A fasting mimicking diet is an eating plan that can activate stem cells and promote regeneration and rejuvenation in multiple organs to optimize health and provide anti-aging benefits. It helps reset certain systems in your body, including your immune system and can reduce the levels of glucose in your blood. Many people chose to fast to maintain healthy levels of blood glucose, cholesterol, and blood pressure, as well as markers of inflammation for overall wellness. Some people have chosen a fasting diet to lose weight, while others enjoy better mental performance, as well as greater focus, clarity, and energy.
A fast is refraining from eating during a specified period. Many people fast for spiritual reasons, while others find that they enjoy eating only during a few hours out of each day. When you fast, your body uses stored energy - adipose tissue - to work the systems of the body. Instead of using energy from food, your body burns fat. Fasts can be short-term, such as a 12 or 16-hour intermittent fast, or last for a few days. When you change your eating plan to include fasting, make sure that you check with your doctor, to ensure that you get proper supplemental nutrition and hydration.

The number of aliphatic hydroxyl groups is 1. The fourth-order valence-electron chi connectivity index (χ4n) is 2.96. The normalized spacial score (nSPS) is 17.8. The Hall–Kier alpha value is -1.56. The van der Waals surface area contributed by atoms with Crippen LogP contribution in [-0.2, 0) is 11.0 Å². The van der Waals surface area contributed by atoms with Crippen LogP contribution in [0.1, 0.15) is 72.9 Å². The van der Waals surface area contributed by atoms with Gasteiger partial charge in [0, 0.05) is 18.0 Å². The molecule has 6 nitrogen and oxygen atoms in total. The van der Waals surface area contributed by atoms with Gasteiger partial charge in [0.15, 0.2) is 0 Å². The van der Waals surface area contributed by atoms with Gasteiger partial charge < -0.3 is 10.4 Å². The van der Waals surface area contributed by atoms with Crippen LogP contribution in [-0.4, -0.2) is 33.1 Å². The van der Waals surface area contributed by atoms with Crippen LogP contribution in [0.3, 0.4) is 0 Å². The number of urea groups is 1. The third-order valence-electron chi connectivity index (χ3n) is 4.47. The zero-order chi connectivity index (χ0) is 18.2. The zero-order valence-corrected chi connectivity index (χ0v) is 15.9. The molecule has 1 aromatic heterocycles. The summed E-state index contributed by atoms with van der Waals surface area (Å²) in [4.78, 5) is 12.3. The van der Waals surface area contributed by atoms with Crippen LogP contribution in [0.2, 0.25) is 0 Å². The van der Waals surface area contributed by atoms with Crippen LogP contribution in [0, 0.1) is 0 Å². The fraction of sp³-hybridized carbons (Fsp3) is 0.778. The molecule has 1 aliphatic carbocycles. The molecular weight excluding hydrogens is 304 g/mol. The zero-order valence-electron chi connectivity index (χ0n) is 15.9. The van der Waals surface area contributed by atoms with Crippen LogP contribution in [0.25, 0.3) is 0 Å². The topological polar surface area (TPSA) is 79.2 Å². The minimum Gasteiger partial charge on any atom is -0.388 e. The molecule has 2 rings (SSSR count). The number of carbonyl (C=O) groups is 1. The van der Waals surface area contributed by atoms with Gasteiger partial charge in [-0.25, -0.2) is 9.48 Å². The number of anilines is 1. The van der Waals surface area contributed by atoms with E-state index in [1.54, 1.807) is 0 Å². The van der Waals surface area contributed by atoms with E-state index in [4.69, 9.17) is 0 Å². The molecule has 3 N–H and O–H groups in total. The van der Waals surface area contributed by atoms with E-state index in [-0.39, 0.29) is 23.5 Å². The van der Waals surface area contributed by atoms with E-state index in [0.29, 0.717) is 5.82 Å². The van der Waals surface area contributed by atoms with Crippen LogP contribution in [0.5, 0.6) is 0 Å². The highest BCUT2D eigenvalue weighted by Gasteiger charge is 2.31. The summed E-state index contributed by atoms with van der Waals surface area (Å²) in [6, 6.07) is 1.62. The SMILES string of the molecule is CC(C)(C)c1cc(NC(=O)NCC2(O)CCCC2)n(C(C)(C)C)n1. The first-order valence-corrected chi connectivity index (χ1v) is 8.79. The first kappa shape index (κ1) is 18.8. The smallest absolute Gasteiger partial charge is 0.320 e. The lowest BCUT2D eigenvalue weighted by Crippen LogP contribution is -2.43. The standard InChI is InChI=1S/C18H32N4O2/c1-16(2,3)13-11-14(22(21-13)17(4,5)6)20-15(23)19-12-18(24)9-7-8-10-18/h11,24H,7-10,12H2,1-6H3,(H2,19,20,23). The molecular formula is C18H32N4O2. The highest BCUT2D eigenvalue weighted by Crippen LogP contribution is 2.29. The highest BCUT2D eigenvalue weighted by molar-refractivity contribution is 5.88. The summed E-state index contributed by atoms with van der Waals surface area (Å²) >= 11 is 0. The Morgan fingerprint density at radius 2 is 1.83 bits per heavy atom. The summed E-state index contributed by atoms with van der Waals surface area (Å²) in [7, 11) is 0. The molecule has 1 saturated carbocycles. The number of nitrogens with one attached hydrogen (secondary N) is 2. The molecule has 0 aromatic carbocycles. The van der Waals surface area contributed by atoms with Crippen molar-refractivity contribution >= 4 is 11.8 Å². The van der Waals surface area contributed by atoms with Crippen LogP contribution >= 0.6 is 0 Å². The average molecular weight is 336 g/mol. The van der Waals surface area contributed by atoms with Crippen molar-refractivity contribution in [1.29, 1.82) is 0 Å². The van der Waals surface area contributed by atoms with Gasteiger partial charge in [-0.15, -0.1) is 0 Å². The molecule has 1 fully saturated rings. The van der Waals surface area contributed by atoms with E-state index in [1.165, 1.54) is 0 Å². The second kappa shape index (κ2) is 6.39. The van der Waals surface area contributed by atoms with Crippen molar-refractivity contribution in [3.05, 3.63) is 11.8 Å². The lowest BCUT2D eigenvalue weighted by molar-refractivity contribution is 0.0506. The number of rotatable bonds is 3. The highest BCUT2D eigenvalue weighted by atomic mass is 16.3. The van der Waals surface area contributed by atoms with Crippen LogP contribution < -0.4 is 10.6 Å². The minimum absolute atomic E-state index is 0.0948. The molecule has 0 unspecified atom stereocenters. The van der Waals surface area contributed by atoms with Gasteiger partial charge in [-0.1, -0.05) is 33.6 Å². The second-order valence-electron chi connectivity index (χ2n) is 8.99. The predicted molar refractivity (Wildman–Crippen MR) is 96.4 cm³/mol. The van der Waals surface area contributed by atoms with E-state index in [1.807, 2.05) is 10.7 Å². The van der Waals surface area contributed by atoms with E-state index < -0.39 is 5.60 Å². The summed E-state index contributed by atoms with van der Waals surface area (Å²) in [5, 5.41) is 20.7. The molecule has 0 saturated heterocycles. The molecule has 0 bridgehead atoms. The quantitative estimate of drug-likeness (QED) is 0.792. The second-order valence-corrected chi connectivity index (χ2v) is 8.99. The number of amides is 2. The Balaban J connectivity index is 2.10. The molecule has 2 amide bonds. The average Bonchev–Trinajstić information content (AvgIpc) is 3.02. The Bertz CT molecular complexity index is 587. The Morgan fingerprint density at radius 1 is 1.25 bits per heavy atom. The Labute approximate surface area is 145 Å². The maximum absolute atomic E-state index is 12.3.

Fasting mimicking is an eating plan that tricks your body into entering a fasting state. By dropping your calorie intake to very low levels, you can trick your body into thinking that you are fasting, and still retain proper nutrition levels. Instead of abstaining from food completely like a traditional fast, you still consume small amounts of food in a way that produces the health benefits of fasting. You'll consume a very low amount of calories, focusing on nutrient-dense foods and healthy dietary fats. A fasting mimicking diet typically lasts five days.
If you have an active lifestyle, or if you anticipate a busy period in your life, you might want to schedule your fast around certain events or avoid strenuous exercise dring it. While the average fast lasts five days, you might begin seeing benefits in as little as three - and some people choose to follow fasting mimicking for up to seven days. It’s also intended to be repeated at least twice per year, or as often as once a month, to get enough benefits from it. To prepare for your fast, decide on your meals, and prepare as much as you can ahead of time. Consult a nutritionist to ensure that your macronutrients are balanced, and make sure that you're able to drink lots of water.
Focus on low calorie, high-nutrient foods during your fast. Clear soups and leafy green vegetables are popular choices. A sample meal plan for fasting mimicking might consist of meals that are all plant-based. One day might have something like tea and a nut bar for breakfast, a small amount of vegetable soup and a few kale crackers for lunch, a few olives in the afternoon, and another small portion of clear soup for dinner. Dietary fats, such as avocado and coconut oil are popular on a fasting mimicking diet, as well. These are filling and satiating, helping you feel full yet receive plenty of nutrients. Black tea and coffee are permitted beverages. Protein consumption is low, with dietary fat and complex carbohydrates being roughly equal in amount.